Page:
I may be returning to Campbell, California, and this time I decided to check out the city’s speed survey first. How else could I know what the speed limit signs really mean?
California has strict rules governing city speed limits. Hopefully after seeing what I did you’ll be able to repeat the process with your next destination.
(tl;dr version: Campbell broke the law, a lot.)
Finding the report
The starting point, which you can usually find easily, is the list of speed limits in city ordinances. I found these suspiciously slow, but I was after more than suspicions.
From there you need to find the City Council vote to adopt the speed limits. Follow the historical note “Ord. No. 2194, § 1, 11-17-2015”.
Next stop, the minutes and agendas page. On November 17, 2015 the council unanimously approved a list of non-controversial items including speed limits.
That was the “second reading”. The first reading was two weeks earlier. Download the agenda packet (not minutes) for November 3, 2015. Now you have 114 pages to search. I found the answer starting on page 39.
Ideally a quick Google search would find the document, but this rarely works. California cities often bury speed surveys inside large agenda packets where they won’t be found by search engines. The technical problem is, the files do not have any text in them, only scans of printed pages.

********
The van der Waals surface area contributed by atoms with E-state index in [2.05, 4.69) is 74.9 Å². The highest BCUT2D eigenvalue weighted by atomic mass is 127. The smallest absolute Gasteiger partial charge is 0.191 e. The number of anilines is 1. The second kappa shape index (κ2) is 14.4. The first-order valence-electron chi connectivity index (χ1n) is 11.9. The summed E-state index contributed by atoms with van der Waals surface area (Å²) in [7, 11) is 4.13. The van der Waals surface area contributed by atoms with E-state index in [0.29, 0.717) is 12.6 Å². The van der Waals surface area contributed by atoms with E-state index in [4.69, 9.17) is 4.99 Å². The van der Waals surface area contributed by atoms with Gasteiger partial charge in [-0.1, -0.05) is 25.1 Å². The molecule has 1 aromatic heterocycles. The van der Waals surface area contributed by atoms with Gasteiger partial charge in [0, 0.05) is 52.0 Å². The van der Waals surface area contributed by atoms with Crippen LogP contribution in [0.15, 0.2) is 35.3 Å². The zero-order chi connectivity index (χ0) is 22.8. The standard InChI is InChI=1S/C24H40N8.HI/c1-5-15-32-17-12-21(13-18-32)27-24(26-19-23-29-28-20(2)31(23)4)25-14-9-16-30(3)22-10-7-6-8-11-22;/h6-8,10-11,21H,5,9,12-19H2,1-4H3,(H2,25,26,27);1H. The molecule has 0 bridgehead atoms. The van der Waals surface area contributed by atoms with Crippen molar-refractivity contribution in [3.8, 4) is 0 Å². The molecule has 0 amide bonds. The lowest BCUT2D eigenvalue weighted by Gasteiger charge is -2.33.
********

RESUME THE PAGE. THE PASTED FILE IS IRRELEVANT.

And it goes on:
As I have come to expect, the report had a table with a long list of excuses. There are over 70 street segments, most of them with comments explaining why the speed limit should be low.
What the law says
Under California law all changes to speed limits require an engineering and traffic survey.
Additionally, the speed trap law effectively requires all major streets to have speed limits justified by a recent engineering study. Otherwise police can’t use radar to write speeding tickets. You win automatically if the city violates the speed trap law.
Minor streets, legally called “local” streets, can be left at the statutory 25 mph limit or changed based on an engineering study. If a city posts an illegal speed limit on a local street the ticket is not automatically thrown out, but you can tell the judge about the bad speed limit.
By state law speed limits are set close to the actual speed of traffic. This rule is based on the observation that the average driver chooses a safe speed. Maybe more importantly, the average person behind the wheel does a better job than the average person behind a keyboard.
More specifically, the speed limit must be close to the 85th percentile speed of free-flowing traffic. A speed limit in the range 4 mph below to 2 mph above this speed does not need any justification. If an engineering study finds hazardous conditions “not readily apparent” to drivers, the speed limit may be as low as 7 miles per hour below the 85th percentile speed, but this requires documentation.
The details are listed in the California Manual for Setting Speed Limits.
Interpreting the report
The following excerpts from report are typical of the rest. All columns but the last are from the report; the last points out how the recommended speed limit violates state rules.
|3||Apricot||EB||26||20||Narrow street||Prohibited factor|
|19||Budd w/o Winchester||EB||30||25||Bike route||Readily apparent, > 7 mph reduction|
|21||Burrows||NB||31||25||Narrow street||Prohibited factor, >7 mph reduction|
|23||Camden||EB||41||35||High accident frequency||>7 mph reduction|
|25||Campbell w/o Victor||EB||39||35||No justification for 5 mph reduction|